How to Turn Lazy Follows into Picture Fish
By Sean Ostruszka, Social Media Liaison
If you’re an optimist, they’re a good thing. If you’re a pessimist, they’re one of the most annoying occurrences in the sport.
They’re “lazy” follows. You know the ones. The fish is following a couple feet behind or below your lure, body straight as an arrow. You start figure eighting like crazy; it just sits there. As stated before, these can be taken as positive signs of life ” you clearly did something to peak its interest ” or it can be taken as maddening, especially if it keeps happening.
While no one really knows why the do this, guides like Gregg Thomas of Battle The Beast Guide Service have figured out ways to still get these fish in the boat. It just depends on if you want to gamble.
“When a fish does that it’s usually not interested in eating; it’s just curious,” Thomas said. “You’ve intrigued it, but not enough to get it to commit. Then you have to make decision to either leave it alone and come back later or to try and get it to go right away.”
Normally, Thomas opts to leave the fish alone and come back later in the day, especially around peak feeding times like moonrise or sunset. The exception is if it’s a particularly large fish ” we all know how hard it is to just leave a giant, semi-active fish ” or if he feels there was even a chance that the fish might be more active than it let one ” it was following with a straight body, but it was only inches behind the lure. In the second scenario, Thomas will finish his pass and then make a second through the area.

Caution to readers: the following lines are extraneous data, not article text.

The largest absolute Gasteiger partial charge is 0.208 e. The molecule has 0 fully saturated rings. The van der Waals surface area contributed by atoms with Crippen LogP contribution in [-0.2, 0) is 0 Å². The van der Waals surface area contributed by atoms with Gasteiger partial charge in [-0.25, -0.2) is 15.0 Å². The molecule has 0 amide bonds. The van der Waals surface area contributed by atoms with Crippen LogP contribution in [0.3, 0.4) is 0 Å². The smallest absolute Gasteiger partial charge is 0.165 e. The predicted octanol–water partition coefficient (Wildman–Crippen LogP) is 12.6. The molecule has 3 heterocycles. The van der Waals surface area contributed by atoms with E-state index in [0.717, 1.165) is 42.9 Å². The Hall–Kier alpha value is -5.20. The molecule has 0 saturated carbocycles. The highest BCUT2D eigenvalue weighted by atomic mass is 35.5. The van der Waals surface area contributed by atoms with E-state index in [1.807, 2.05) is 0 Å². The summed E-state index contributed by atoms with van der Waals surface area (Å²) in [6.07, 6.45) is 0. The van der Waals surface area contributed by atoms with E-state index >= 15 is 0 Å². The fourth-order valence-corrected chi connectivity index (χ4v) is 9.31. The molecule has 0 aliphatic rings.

“Making a second pass can be a gamble, because if the fish does eat it might nip the lure because it’s not fully active,” Thomas said. “So you might not get the best hook-up. You don’t want to burn a fish, but it also could be the only time it might feed that day.”
Regardless if he opts to come back later or make another pass, Thomas throws lures that compliment the lure that raised the fish. In other words, he throws different lures that still have some similarity to the lure that made the fish curious. If the fish was raised on a black-and-orange bucktail, he might come back with a black-and-orange twitchbait. Or he may switch from a bucktail to a spinnerbait in the same color, just for a different look and vibration. If he raised it on a natural-colored jerkbait he may stick with the same jerkbait but switch to a bright, unnatural color.
“You just have to figure out what component was missing from the lure the first time,” Thomas said. “By throwing a lure that compliments the first one, you can figure out if it was the action, profile or color that got its attention, and then you can refine it from there. Sometimes you may not get the fish to come back up by switching lures, but a lot of times you will and you’ll get it to bite.”
For more information on Gregg Thomas and Battle the Beast Guide Service, visit battlethebeast.com.
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This article originally appeared in the April/May 1994 issue of Musky Hunter. To see more classic articles like this, subscribe…
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